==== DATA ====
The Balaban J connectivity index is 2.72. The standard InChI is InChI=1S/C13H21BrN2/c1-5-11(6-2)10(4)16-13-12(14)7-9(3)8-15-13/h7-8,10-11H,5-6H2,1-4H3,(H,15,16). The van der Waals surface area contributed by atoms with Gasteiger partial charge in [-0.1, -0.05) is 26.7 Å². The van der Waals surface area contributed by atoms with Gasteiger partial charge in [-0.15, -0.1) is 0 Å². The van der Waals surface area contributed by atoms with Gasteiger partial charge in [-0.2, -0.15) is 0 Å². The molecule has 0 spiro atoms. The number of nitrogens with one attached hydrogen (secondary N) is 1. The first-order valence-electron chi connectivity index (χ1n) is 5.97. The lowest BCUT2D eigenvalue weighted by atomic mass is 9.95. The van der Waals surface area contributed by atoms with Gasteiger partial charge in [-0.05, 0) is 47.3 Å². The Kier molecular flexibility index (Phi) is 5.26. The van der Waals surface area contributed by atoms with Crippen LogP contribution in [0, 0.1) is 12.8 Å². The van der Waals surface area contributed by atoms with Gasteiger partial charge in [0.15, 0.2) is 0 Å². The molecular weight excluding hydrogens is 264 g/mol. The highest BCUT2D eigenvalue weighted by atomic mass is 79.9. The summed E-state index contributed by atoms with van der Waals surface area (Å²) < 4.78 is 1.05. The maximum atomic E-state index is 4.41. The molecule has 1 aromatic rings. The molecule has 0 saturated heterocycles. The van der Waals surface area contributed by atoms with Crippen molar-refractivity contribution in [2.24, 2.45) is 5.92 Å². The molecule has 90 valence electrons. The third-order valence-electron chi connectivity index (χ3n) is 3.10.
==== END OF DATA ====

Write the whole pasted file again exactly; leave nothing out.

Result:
The Balaban J connectivity index is 2.72. The standard InChI is InChI=1S/C13H21BrN2/c1-5-11(6-2)10(4)16-13-12(14)7-9(3)8-15-13/h7-8,10-11H,5-6H2,1-4H3,(H,15,16). The van der Waals surface area contributed by atoms with Gasteiger partial charge in [-0.1, -0.05) is 26.7 Å². The van der Waals surface area contributed by atoms with Gasteiger partial charge in [-0.15, -0.1) is 0 Å². The van der Waals surface area contributed by atoms with Gasteiger partial charge in [-0.2, -0.15) is 0 Å². The molecule has 0 spiro atoms. The number of nitrogens with one attached hydrogen (secondary N) is 1. The first-order valence-electron chi connectivity index (χ1n) is 5.97. The lowest BCUT2D eigenvalue weighted by atomic mass is 9.95. The van der Waals surface area contributed by atoms with Gasteiger partial charge in [-0.05, 0) is 47.3 Å². The Kier molecular flexibility index (Phi) is 5.26. The van der Waals surface area contributed by atoms with Crippen LogP contribution in [0, 0.1) is 12.8 Å². The van der Waals surface area contributed by atoms with Gasteiger partial charge in [0.15, 0.2) is 0 Å². The molecular weight excluding hydrogens is 264 g/mol. The highest BCUT2D eigenvalue weighted by atomic mass is 79.9. The summed E-state index contributed by atoms with van der Waals surface area (Å²) < 4.78 is 1.05. The maximum atomic E-state index is 4.41. The molecule has 1 aromatic rings. The molecule has 0 saturated heterocycles. The van der Waals surface area contributed by atoms with Crippen molar-refractivity contribution in [2.24, 2.45) is 5.92 Å². The molecule has 90 valence electrons. The third-order valence-electron chi connectivity index (χ3n) is 3.10.